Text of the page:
The child-stipend idea has its origins in early British feminism and in the pro-natal, labor-market goals of postwar European countries. And some welfare-state analysts are quick to point out that many welfare states have been slow to adjust their policies to the drastic changes in demographics and labor-market participation that have occurred in the last two generations. The welfare state, after all, was generally created for, and paid for by, male breadwinners. Explicitly and implicitly, it was designed to keep women in the home, and it typically ignored those working-class and poor mothers who had to double as family caretakers and laborers—at discriminatingly low wages.
According to Thomas P. Boje and Anders Ejrnæs, only a few countries, like Norway and Denmark, have a “weak breadwinner” model, in which assistance is designed for dual-earners, with greater workplace flexibility and more gender-neutral benefits, so that domestic responsibilities are shared and female work encouraged. And in some countries, like France and Belgium, mothers have a choice between the allowance, which enables them to stay at home with children, and day care, which enables them to pursue careers. Some countries in southern Europe and the former communist bloc still fail to recognize female equality and children’s needs in the dual-earner world that postindustrial global capitalism has made—providing little or no day care, paid leave, flextime, or allowances. But Jongmin Yang reports that over the last 15 years or so, many postindustrial nations have begun enhancing their old child-stipend programs and pursuing other creative strategies to meet this new social risk.
The United States, on the other hand, has been the least responsive—even while (and partly because) it has the second-highest rate of single motherhood in the developed world and the highest rate of single-mother poverty. America, Moynihan pointed out in the early days of the War on Poverty, had the ignominious distinction of having more children in poverty than any other wealthy democratic nation. Since the late 1970s, the average rate has remained at 20 percent. For black children, it is 40 percent. Belgium, the Netherlands, and the Scandinavian countries all have rates below 10 percent, more often well below. Most other European nations and Australia have rates around 15 percent. The price of child poverty has not been cheap. In 2008, a team of scholars estimated the cost at $500 billion per year in terms of crime, health, lower productivity, and other factors. That’s nearly 4 percent of GDP a year.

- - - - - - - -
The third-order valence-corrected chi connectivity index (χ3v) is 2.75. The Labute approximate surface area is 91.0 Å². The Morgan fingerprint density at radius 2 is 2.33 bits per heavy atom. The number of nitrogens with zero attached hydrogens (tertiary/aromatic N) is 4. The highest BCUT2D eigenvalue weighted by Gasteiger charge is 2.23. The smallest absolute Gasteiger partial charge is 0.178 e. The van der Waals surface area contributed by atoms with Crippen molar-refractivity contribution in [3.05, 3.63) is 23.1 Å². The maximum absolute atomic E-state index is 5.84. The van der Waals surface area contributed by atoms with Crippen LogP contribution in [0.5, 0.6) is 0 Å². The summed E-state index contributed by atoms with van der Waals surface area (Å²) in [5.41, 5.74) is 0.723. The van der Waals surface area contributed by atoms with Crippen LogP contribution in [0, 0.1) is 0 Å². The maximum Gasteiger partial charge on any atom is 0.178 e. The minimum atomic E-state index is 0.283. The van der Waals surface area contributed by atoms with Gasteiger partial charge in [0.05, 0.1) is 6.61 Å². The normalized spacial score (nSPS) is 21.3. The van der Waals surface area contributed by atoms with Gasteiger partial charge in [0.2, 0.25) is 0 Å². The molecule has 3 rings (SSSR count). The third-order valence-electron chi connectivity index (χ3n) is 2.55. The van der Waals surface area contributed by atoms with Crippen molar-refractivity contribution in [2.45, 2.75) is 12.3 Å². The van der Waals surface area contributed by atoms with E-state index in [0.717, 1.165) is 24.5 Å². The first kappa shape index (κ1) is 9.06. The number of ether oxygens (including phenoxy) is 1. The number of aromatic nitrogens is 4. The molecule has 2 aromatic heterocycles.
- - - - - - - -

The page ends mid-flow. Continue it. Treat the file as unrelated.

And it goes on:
Moynihan wanted to help white, male breadwinners in the working and lower middle class—and to keep the marriages of the black working poor intact. But he also knew a child stipend would be enormously helpful to black women, who had greater levels of single motherhood and poverty than other groups. However patriarchal, it would have been a great relief for many, who never had the white, middle-class luxury of choosing between being a stay-at-home mom and having a career. It would be a relief still. A progressive version of the family allowance need not, and ought not, be male-centered. But any version of the program would go a long way toward helping America’s poor. In 2011, Steven Pressman estimated that a $4,000 family allowance, distributed to the parents of 40 million American children, would reduce child poverty to the level of other developed nations and save the United States $250 billion a year. Surely this is a more intelligent and decent use of tax dollars than, say, the $80 billion we spend on prisons every year (which Coates aptly describes as a kind of perverse “social-service program—providing health care, meals, and shelter for a whole class of people”)?